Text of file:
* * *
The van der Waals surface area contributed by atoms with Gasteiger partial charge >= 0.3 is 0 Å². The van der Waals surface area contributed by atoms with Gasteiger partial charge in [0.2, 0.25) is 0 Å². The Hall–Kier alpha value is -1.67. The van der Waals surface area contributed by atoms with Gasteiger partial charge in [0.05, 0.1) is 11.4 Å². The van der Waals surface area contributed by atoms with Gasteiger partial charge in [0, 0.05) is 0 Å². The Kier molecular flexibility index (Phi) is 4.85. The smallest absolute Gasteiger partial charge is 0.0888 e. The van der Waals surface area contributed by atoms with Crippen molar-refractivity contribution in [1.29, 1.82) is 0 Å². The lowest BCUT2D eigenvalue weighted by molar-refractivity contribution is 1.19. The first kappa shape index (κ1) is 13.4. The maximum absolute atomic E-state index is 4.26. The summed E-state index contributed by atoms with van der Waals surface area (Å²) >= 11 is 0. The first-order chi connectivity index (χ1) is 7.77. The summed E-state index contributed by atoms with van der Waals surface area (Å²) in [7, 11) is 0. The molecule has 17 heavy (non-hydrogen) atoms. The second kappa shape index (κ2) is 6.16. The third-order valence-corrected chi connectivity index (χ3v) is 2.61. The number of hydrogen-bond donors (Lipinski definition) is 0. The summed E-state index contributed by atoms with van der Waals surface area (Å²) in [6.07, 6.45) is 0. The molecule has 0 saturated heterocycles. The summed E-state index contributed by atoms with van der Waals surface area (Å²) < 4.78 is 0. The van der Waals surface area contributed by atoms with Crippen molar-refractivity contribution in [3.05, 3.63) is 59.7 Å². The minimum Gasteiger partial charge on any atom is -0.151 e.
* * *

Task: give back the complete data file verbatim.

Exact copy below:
The van der Waals surface area contributed by atoms with Gasteiger partial charge >= 0.3 is 0 Å². The van der Waals surface area contributed by atoms with Gasteiger partial charge in [0.2, 0.25) is 0 Å². The Hall–Kier alpha value is -1.67. The van der Waals surface area contributed by atoms with Gasteiger partial charge in [0.05, 0.1) is 11.4 Å². The van der Waals surface area contributed by atoms with Gasteiger partial charge in [0, 0.05) is 0 Å². The Kier molecular flexibility index (Phi) is 4.85. The smallest absolute Gasteiger partial charge is 0.0888 e. The van der Waals surface area contributed by atoms with Crippen molar-refractivity contribution in [1.29, 1.82) is 0 Å². The lowest BCUT2D eigenvalue weighted by molar-refractivity contribution is 1.19. The first kappa shape index (κ1) is 13.4. The maximum absolute atomic E-state index is 4.26. The summed E-state index contributed by atoms with van der Waals surface area (Å²) >= 11 is 0. The first-order chi connectivity index (χ1) is 7.77. The summed E-state index contributed by atoms with van der Waals surface area (Å²) in [7, 11) is 0. The molecule has 17 heavy (non-hydrogen) atoms. The second kappa shape index (κ2) is 6.16. The third-order valence-corrected chi connectivity index (χ3v) is 2.61. The number of hydrogen-bond donors (Lipinski definition) is 0. The summed E-state index contributed by atoms with van der Waals surface area (Å²) in [6.07, 6.45) is 0. The molecule has 0 saturated heterocycles. The summed E-state index contributed by atoms with van der Waals surface area (Å²) < 4.78 is 0. The van der Waals surface area contributed by atoms with Crippen molar-refractivity contribution in [3.05, 3.63) is 59.7 Å². The minimum Gasteiger partial charge on any atom is -0.151 e.